• 2018-07
  • 2018-10
  • 2018-11
  • 2019-04
  • 2019-05
  • 2019-06
  • 2019-07
  • 2019-08
  • 2019-09
  • 2019-10
  • 2019-11
  • 2019-12
  • 2020-01
  • 2020-02
  • 2020-03
  • 2020-04
  • 2020-05
  • 2020-06
  • 2020-07
  • 2020-08
  • 2020-09
  • 2020-10
  • 2020-11
  • 2020-12
  • 2021-01
  • 2021-02
  • CH5138303 br Experimental Procedures br Author


    Experimental Procedures
    Author Contributions
    Introduction Breast cancer is one of the most common malignancies for women worldwide, representing approximately 22% of women’s malignancies that pose a threat to women’s health [[1], [2], [3], [4]]. The morbidity rate of breast cancer, which used to remain relatively low in developing countries like China, has globally increased by about tenfold over the decade. For instance, in China, there is an annual rise of 2.7% in morbidity rate. Due to the complicated pathogenesis of breast cancer, the existing treatments work effectively in prolonging the survival of patients, but still have some limitations [[5], [6], [7], [8], [9]]. In China, an increasing number of traditional Chinese medicines have been discovered to possess anti-inflammatory and tumor-suppressing abilities, which may open up brand new vistas for traditional Chinese medicines [10,11]. The family Bufonidae, in the order Anura (frogs and toads), is widely distributed in China, with the two common species Bufo gargarizans and Duttaphrynus melanostictus. ChanSu and ChanTui (the molting skin of toad), treasures of Chinese medicines, contain various chemicals and can be clinically applied to reduce inflammation, relieve pains, strengthen the heart, treat cancers, etc [[12], [13], [14], [15]]. Currently, Germany, Japan and China have used toads to manufacture medicines for clinical treatment. For example, bufalin, which is isolated from ChanSu, could activate pro-caspase3/8/9, up-regulate Bax/Bcl-2 and down-regulate inhibitors of apoptosis proteins, thereby causing mitochondrial energy imbalance and leading to the apoptosis of CH5138303 cancer cells [16,17]. Further, arenobufagin, another compound from ChanSu, could induce apoptosis of colon cancer cells via Bax-PGAM5LDrpl complex [18]. Thus, previous studies have demonstrated that the compounds extracted from ChanSu could lead to the death of cancer cells, inhibit the proliferation of tumor, and perform other anti-tumor functions. Telocinobufagin (C24H34O5, Molar mass 402.52, Fig. 1), which is also isolated and purified from ChanSu, has various pharmacological properties such as strengthening cardiac muscles, fighting against microbes, boosting the immune system, etc [[19], [20], [21]]. However, no research or reports have been found on the role of telocinobufagin in breast cancer.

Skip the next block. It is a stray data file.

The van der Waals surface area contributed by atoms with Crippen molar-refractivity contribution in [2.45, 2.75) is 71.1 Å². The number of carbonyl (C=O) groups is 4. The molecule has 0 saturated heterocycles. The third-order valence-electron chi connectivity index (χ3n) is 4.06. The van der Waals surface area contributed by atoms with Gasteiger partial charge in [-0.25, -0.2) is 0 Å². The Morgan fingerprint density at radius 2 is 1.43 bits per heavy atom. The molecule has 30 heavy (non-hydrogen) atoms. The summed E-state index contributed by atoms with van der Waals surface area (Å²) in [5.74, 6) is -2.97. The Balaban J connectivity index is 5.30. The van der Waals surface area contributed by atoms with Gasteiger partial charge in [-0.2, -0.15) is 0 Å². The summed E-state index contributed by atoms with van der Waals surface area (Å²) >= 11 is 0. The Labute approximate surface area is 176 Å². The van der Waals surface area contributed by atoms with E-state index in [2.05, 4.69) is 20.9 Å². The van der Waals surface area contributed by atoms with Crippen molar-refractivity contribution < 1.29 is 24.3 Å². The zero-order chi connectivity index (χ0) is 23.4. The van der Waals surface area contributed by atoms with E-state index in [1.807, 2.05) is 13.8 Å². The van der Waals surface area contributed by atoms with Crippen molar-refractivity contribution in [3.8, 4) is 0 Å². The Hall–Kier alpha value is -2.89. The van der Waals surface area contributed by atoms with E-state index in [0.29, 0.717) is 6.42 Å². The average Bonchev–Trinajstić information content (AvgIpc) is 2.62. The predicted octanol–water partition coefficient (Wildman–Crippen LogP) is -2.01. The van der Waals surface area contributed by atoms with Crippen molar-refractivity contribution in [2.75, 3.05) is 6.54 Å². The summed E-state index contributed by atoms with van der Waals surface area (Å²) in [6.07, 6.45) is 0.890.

Methods and materials
    Discussion The clinical application of ChanSu in China dates back 1400 years, and was documented in The Introduction to Medicine Properties, an ancient medical book written by Tang Zhen-quan. Historically, ChanSu was used to cure cancers and improve the immune system [37,38]. Despite this, only a few studies concentrated on the role and molecular mechanism of ChanSu in cancer treatment. The function and mechanisms of telocinobufagin, a chemical extracted from ChanSu, have been reported only by several groups and not yet been well clarified. The results of Liang et al. revealed that telocinobufagin could induce apoptosis and, therefore, obviously suppress the cell viability of HCT116 and SW480, which might be related to the activation of P53-mediated Bax pathway and the blockage of IAP pathway in colon cancer cells [19]. Meanwhile, an activity value of 2.4 mM of telocinobufagin has been reported on human HepG2 cells after 24 h using MTT assay (Substance SID: 103601053, BioAssay AID: 773796) by PubChem Com. Similarly, an activity value of 3 mM of telocinobufagin on A549 cells has also been documented by PubChem Com (Substance SID: 103601053, BioAssay AID: 773795, The effect of telocinobufagin on breast cancer has only been reported once. Zhang et al. revealed that telocinobufagin exposed noteworthy cytotoxic activities against breast cancer (MCF-7) cell lines [39]. However, the related genes and pathways of telocinobufagin in breast cancer have never been reported. In this study, the in silico approach was employed to investigate the molecular mechanism of telocinobufagin in breast cancer. Moreover, taking advantage of public databases, we conducted a standardized analysis of studies regarding the role of telocinobufagin in curing breast cancer. Finally, we acquired expression profiles of 1251 differentially expressed genes, which were considered as reliable examples of gene alteration after the breast cancer cells were treated with telocinobufagin.